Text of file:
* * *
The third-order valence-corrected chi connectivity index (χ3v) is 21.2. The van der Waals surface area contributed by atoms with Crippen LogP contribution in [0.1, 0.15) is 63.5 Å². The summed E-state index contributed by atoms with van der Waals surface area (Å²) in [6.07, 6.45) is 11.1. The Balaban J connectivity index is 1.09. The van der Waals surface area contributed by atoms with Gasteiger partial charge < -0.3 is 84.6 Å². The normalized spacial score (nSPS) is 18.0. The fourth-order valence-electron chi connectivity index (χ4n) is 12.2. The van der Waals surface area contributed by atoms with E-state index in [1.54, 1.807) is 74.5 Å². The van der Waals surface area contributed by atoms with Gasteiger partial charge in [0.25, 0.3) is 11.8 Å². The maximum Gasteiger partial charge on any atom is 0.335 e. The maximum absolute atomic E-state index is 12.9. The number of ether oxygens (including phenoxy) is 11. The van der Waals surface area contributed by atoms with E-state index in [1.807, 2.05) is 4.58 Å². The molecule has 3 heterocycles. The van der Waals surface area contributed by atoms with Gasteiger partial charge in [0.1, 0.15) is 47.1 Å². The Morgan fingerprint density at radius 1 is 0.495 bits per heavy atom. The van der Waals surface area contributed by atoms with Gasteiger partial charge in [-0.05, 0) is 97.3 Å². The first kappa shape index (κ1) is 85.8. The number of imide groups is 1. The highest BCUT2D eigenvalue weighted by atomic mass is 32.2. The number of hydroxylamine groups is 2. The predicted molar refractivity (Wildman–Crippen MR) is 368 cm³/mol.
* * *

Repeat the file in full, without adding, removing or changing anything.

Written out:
The third-order valence-corrected chi connectivity index (χ3v) is 21.2. The van der Waals surface area contributed by atoms with Crippen LogP contribution in [0.1, 0.15) is 63.5 Å². The summed E-state index contributed by atoms with van der Waals surface area (Å²) in [6.07, 6.45) is 11.1. The Balaban J connectivity index is 1.09. The van der Waals surface area contributed by atoms with Gasteiger partial charge < -0.3 is 84.6 Å². The normalized spacial score (nSPS) is 18.0. The fourth-order valence-electron chi connectivity index (χ4n) is 12.2. The van der Waals surface area contributed by atoms with E-state index in [1.54, 1.807) is 74.5 Å². The van der Waals surface area contributed by atoms with Gasteiger partial charge in [0.25, 0.3) is 11.8 Å². The maximum Gasteiger partial charge on any atom is 0.335 e. The maximum absolute atomic E-state index is 12.9. The number of ether oxygens (including phenoxy) is 11. The van der Waals surface area contributed by atoms with E-state index in [1.807, 2.05) is 4.58 Å². The molecule has 3 heterocycles. The van der Waals surface area contributed by atoms with Gasteiger partial charge in [0.1, 0.15) is 47.1 Å². The Morgan fingerprint density at radius 1 is 0.495 bits per heavy atom. The van der Waals surface area contributed by atoms with Gasteiger partial charge in [-0.05, 0) is 97.3 Å². The first kappa shape index (κ1) is 85.8. The number of imide groups is 1. The highest BCUT2D eigenvalue weighted by atomic mass is 32.2. The number of hydroxylamine groups is 2. The predicted molar refractivity (Wildman–Crippen MR) is 368 cm³/mol.